Manuscripts Division
William L. Clements Library
University of Michigan

Finding aid for
John M. Johnston Collection, 1820-1939

Finding aid created by
Cheney J. Schopieray, June 2003, and Meg Hixon, June 2012

Summary Information
Title: John M. Johnston collection
Creator: Johnston family
Inclusive dates: 1820-1939
Bulk dates: 1820-1892
Extent: 0.25 linear feet
This collection contains 65 letters, financial records, and legal documents related to John M. Johnston, a Native American language interpreter who lived in Sault Ste. Marie, Michigan, and to Native Americans in Michigan during the 19th century. Henry R. Schoolcraft and Ramsay Crooks contributed letters and documents to the collection.
Language: The material is in English
Repository: William L. Clements Library, University of Michigan
909 S. University Ave.
The University of Michigan
Ann Arbor, MI 48109-1190
Phone: 734-764-2347
Web Site:

Access and Use
Acquisition Information:

1992. M-2805.

Access Restrictions:

The collection is open for research.


Copyright status is unknown

Processing Information:

Cataloging funded by the National Historical Publications and Records Commission (NHPRC). This collection has been processed according to minimal processing procedures and may be revised, expanded, or updated in the future.

Preferred Citation:

John M. Johnston Collection, William L. Clements Library, The University of Michigan


The collection is arranged chronologically, with undated items placed at the end.


John McDouall Johnston was born in Sault Ste. Marie, Michigan, on October 12, 1816, the son of John Johnston (1762-1827) and his wife, an Ojibwa woman baptized as "Susan." He had at least four siblings: Eliza, Charlotte, Anna, and William. After briefly attending the Lowville Academy in New York as a teenager, Johnston returned to Sault Ste. Marie, where he became an interpreter of Native American languages. He served as a translator for Henry Schoolcraft and Major W. V. Cobbs, and on official military projects. Johnston also served as the United States farmer at the Indian agency at Grand Traverse Bay, as Chippewa County inspector of fish, and as a notary public. He received a quartermaster's commission in the Michigan State Militia's 16th Regiment in 1843, and eventually rose to the rank of major. He married Justine Piquette (1816-1913) in 1842, and had nine children: Spencer, Anna, Charlotte, Eliza, James, Antony, Howard, Henry, and William. John M. Johnston died on February 14, 1895.

Collection Scope and Content Note

This collection contains 65 items related to John M. Johnston, a Native American language interpreter from Sault Ste. Marie, Michigan, and to the history of Native Americans in Michigan during the 19th century. Included are 21 letters, 32 documents, and 12 notes and other items; most material is dated between 1820 and 1892.

John M. Johnston received personal letters from family members throughout the 19th century, including a letter from his sisters written during his time at school in New York (1831) and a letter his brother William wrote about the death of his son in the Civil War (January 23, 1863). Other items directly related to the Johnston family include 5 appointments for military positions in the 16th Regiment, Michigan State Militia; Eliza Johnston's stock certificates for the St. Joseph Manufacturing Company; an early receipt addressed to Johnston's father in Dublin, Ireland; and items regarding the division of John and Susan Johnston's property following their deaths. Also included are a printed proclamation of the United States' declaration of war on Mexico, May 13, 1846; a picture postcard of the Johnston family home in Sault Ste. Marie; and manuscript notes on the Johnston family.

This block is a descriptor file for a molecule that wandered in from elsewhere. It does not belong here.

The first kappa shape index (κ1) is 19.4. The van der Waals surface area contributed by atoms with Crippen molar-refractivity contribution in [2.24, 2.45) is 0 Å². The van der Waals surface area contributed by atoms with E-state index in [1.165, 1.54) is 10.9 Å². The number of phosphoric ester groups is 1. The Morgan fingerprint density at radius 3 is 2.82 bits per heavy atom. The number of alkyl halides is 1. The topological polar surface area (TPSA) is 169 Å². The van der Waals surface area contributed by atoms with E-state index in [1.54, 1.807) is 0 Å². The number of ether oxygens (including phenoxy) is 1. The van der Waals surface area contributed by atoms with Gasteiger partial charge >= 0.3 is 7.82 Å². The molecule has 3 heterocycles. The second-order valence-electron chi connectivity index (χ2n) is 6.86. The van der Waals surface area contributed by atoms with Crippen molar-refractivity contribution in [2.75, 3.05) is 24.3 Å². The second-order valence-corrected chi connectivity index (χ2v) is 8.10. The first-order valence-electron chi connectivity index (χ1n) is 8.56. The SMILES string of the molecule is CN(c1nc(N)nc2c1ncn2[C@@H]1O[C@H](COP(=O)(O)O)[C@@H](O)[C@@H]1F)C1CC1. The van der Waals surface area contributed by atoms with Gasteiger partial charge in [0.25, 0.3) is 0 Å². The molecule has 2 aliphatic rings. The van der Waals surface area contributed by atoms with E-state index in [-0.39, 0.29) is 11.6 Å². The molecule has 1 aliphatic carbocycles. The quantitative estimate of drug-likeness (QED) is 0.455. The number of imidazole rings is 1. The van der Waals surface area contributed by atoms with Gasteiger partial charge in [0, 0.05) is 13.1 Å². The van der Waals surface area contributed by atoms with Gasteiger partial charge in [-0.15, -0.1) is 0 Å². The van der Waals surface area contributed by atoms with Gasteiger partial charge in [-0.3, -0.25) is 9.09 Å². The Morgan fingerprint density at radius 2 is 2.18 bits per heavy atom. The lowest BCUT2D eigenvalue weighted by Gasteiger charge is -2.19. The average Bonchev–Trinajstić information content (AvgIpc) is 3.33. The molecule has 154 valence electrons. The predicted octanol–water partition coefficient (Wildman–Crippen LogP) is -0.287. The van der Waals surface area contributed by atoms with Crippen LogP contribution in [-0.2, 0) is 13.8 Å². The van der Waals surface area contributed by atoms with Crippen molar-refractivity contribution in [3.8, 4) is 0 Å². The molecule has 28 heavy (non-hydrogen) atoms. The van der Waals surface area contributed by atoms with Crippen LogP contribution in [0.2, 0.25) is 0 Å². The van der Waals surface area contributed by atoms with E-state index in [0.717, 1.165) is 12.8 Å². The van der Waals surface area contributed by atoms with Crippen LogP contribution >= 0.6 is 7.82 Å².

The bulk of the remaining material directly concerns Native Americans in Michigan, particularly the Ojibwa (Chippewa) tribe, including 7 letters from Henry Schoolcraft to Johnston and Major W. V. Cobbs, 1835-1844; 4 letters by American Fur Company president Ramsay Crooks, 1835 and 1839; a document signed with the marks of 10 Native Americans regarding hunting and fishing rights and white persons trespassing on their lands, October 2, 1837; a letter from five natives, July 1839; one temperance pledge signed by 46 persons at the Point Iroquois Mission, October 20, 1877, with another blank, partially printed pledge; and additional items related to the economic relationship between European settlers and Native Americans in the Upper Peninsula.

Subject Terms

    • American Fur Company.
    • Decedents' estates.
    • Indians of North America--Michigan.
    • Johnston, John McDouall, 1816-1895.
    • Michigan--History.
    • Michigan. Militia. Regiment, 16th.
    • Ojibwa Indians--Government relations.
    • Ojibwa Indians--History.
    • Ojibwa language.
    • Ord, James.
    • United States--History--Civil War, 1861-1865.
    Subjects - Visual Materials:
    • Sault Sainte Marie (Mich.)
    • Crooks, Ramsay, 1787-1859.
    • Felch, Alpheus, 1804-1896.
    • Schoolcraft, Henry Rowe, 1793-1864.
    Genre Terms:
    • Letters (correspondence)
    Contents List
    Container / Location Title
    Box   1  
    John M. Johnston collection [series]
    Folders   1-7  
     May 18, 1820-November 27, 1939, and  undated
    Additional Descriptive Data
    Related Materials

    The American Fur Company collection holds a letter by John M. Johnston's father: January 26, 1811.


    Memorial Record of the Northern Peninsula of Michigan. Chicago: Lewis Publishing Company, 1895.